Providing Joint Employer Tax Planning Advice



By and


Joint-Employer-Tax-Planning On August 27, 2015, the National Labor Relations Board (NLRB) handed down a landmark decision that could have real consequences for subcontractors and potentially franchises and industries that are engaged in joint businesses.  The decision, which was the product of a 3-2 vote involving sanitation workers, revised the “joint employer” standard for determining when one company shares legal responsibility for employees hired by another. 

The case involved whether Silicon Valley recycling plant, Browning-Ferris Industries, should legally be considered the employer of workers supplied by sub-contractor, Leadpoint Business Services.  Browning-Ferris paid Leadpoint to sort recycling materials.  Leadpoint employees separated paper from plastic and glass on conveyor belts which were owned by Browning-Ferris and run by Browning-Ferris employees.  Leadpoint determined its workers’ salaries and decided whom they should hire, fire, and promote, or demote.  Browning-Ferris simply decided what hours they would run their plant and which lines they would run each day.  On one occasion, Browning-Ferris caught a Leadpoint employee drinking whiskey on the job and asked for his termination.  The NLRB decided that this constituted enough “indirect” control to legally classify Browning-Ferris as a co-employer of Leadpoint’s workers, meaning Browning-Ferris would be liable for overtime pay, taxes, and benefits whenever they are mandated for employees. 

Before the decision, one business couldn’t be held liable for employment-related matters at another unless they had direct control over the employees in question.  The new “joint employer” test, however, means that the NLRB could hold businesses responsible for employment policies even if they only exercise indirect control over such employees.  That means employers may be responsible for workers’ rights even if they don’t contract directly with them.  This could have big implications for franchise restaurants and companies who use staffing firms as a labor source.  These staffing firms help the economy run more efficiently by allowing companies to focus on their core specialties while delegating tangential services to sub-contractors.  If the ruling stands however, both entities will become co-employers of the contract workers.  That means an additional level of oversight by the end-user company along with a basket of added complexities could become commonplace in each contracting arrangement.

Now, a union representing workers will be legally entitled to bargain with not only the sub-contractor but also the end-user of the labor.   Attorney Marshall B. Babson who helped write a brief for the U.S. Chamber of Commerce opposing the rule had this to say: “The decision today could be one of the more significant by the N.L.R.B. in the last 35 years. Depending on how the board applies its new ‘indirect test,’ it will likely ensnare an ever-widening circle of employers and bargaining relationships.” Board officials announced as part of the ruling that they would consider the indirect control inquiry on a case-by-case basis.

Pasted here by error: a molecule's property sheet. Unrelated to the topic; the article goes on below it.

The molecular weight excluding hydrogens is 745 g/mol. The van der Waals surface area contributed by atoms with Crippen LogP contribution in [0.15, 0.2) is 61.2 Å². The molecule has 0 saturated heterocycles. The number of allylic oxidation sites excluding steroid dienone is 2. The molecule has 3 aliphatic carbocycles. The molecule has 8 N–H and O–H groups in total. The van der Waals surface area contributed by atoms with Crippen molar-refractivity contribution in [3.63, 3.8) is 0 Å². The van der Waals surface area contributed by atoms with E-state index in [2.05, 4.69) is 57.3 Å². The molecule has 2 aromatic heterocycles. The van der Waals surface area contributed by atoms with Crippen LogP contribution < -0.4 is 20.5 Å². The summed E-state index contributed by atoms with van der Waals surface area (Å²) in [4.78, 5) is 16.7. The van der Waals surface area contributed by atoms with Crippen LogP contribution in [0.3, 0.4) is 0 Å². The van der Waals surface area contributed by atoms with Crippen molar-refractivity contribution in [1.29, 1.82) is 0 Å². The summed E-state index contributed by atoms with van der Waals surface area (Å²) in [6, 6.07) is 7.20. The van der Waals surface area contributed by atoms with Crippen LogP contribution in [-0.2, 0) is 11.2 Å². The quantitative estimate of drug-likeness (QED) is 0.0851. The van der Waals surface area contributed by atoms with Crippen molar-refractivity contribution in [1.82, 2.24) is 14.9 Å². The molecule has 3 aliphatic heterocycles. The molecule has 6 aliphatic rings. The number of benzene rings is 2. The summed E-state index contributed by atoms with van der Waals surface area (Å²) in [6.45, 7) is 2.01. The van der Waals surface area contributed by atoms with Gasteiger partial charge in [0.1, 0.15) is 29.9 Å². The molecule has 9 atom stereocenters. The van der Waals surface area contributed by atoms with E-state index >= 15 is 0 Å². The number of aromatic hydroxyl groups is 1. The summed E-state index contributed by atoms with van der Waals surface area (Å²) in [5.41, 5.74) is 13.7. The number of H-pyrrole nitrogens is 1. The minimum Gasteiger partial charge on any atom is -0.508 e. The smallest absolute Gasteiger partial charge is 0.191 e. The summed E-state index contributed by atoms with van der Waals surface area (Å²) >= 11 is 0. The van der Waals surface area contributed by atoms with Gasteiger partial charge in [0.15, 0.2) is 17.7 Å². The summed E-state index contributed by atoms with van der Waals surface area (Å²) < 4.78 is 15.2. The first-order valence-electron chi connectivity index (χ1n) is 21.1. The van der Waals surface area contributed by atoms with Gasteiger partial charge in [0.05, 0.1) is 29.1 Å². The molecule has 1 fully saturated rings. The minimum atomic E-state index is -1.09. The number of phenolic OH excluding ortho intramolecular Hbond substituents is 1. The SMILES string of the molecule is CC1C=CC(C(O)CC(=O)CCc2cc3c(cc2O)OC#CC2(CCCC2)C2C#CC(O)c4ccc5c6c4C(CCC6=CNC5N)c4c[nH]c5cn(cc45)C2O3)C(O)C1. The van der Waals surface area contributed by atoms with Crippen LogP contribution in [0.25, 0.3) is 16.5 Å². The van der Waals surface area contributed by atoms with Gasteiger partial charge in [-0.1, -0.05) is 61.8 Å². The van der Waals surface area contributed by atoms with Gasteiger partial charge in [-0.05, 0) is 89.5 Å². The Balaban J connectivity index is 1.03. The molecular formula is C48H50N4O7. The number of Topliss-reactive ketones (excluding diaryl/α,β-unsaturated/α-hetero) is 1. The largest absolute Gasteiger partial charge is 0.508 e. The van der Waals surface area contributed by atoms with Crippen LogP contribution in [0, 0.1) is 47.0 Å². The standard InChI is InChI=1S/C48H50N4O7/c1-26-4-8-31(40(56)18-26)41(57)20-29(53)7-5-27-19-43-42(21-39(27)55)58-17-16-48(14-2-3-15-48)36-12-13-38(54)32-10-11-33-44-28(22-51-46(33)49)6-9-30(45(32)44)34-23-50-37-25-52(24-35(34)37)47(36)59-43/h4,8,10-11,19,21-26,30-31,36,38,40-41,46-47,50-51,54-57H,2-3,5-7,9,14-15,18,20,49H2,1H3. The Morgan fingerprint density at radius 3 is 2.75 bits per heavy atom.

The 3-2 decision that was handed down on August 27, 2015 was split along party lines.  The three Democrats cited in their decision a “dramatic growth in contingent employment relationships” that “potentially undermines the core protections of the act for the employees impacted by these economic changes.”  The two dissenting republicans voiced their concern saying: “The result is a new test that confuses the definition of a joint employer and will predictably produce broad-based instability in bargaining relationships.”

In view of the NLRB decision, planning taxpayers involved in large subcontractor relationships should consider the following risk minimization techniques:  First, determine whether your subcontractor is itself functioning as a first-tier subcontractor.  For all U.S. subcontractors in your supply chain obtain verification that all workers:

1.    Are subject to payroll tax withholding
2.    Have medical insurance
3.    Are covered by workers compensation
4.    Comply with current and scheduled federal, state and local minimum wage requirements

Taxpayers should instruct their purchasing departments to establish procedures ensuring that all vendors are informed of these requirements and create appropriate verification processes.

Article Citation List

   


Authors

Charles R Goulding Attorney/CPA, is the President of R&D Tax Savers.

Michael Wilshere is a Tax Analyst with R&D Tax Savers.